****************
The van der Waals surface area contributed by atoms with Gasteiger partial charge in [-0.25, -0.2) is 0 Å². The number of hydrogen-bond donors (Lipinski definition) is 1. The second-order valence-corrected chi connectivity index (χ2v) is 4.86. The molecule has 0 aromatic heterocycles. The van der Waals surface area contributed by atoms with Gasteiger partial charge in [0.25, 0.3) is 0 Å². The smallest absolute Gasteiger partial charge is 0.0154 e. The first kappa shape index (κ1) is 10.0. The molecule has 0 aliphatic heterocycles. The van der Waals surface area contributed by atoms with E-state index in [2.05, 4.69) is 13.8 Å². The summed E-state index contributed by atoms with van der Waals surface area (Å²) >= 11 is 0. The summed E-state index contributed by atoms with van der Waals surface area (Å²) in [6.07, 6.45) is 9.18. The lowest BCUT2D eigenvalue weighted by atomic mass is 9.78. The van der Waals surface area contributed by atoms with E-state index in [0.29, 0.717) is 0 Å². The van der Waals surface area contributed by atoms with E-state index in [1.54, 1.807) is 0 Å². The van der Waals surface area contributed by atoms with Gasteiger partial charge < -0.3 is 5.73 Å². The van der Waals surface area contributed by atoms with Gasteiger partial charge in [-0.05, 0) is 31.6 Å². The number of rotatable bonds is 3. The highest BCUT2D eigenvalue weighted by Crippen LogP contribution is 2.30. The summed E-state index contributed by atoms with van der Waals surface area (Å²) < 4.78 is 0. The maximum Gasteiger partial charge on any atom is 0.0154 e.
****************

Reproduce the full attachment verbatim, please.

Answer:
The van der Waals surface area contributed by atoms with Gasteiger partial charge in [-0.25, -0.2) is 0 Å². The number of hydrogen-bond donors (Lipinski definition) is 1. The second-order valence-corrected chi connectivity index (χ2v) is 4.86. The molecule has 0 aromatic heterocycles. The van der Waals surface area contributed by atoms with Gasteiger partial charge in [0.25, 0.3) is 0 Å². The smallest absolute Gasteiger partial charge is 0.0154 e. The first kappa shape index (κ1) is 10.0. The molecule has 0 aliphatic heterocycles. The van der Waals surface area contributed by atoms with E-state index in [2.05, 4.69) is 13.8 Å². The summed E-state index contributed by atoms with van der Waals surface area (Å²) >= 11 is 0. The summed E-state index contributed by atoms with van der Waals surface area (Å²) in [6.07, 6.45) is 9.18. The lowest BCUT2D eigenvalue weighted by atomic mass is 9.78. The van der Waals surface area contributed by atoms with E-state index in [0.29, 0.717) is 0 Å². The van der Waals surface area contributed by atoms with E-state index in [1.54, 1.807) is 0 Å². The van der Waals surface area contributed by atoms with Gasteiger partial charge < -0.3 is 5.73 Å². The van der Waals surface area contributed by atoms with Gasteiger partial charge in [-0.05, 0) is 31.6 Å². The number of rotatable bonds is 3. The highest BCUT2D eigenvalue weighted by Crippen LogP contribution is 2.30. The summed E-state index contributed by atoms with van der Waals surface area (Å²) < 4.78 is 0. The maximum Gasteiger partial charge on any atom is 0.0154 e.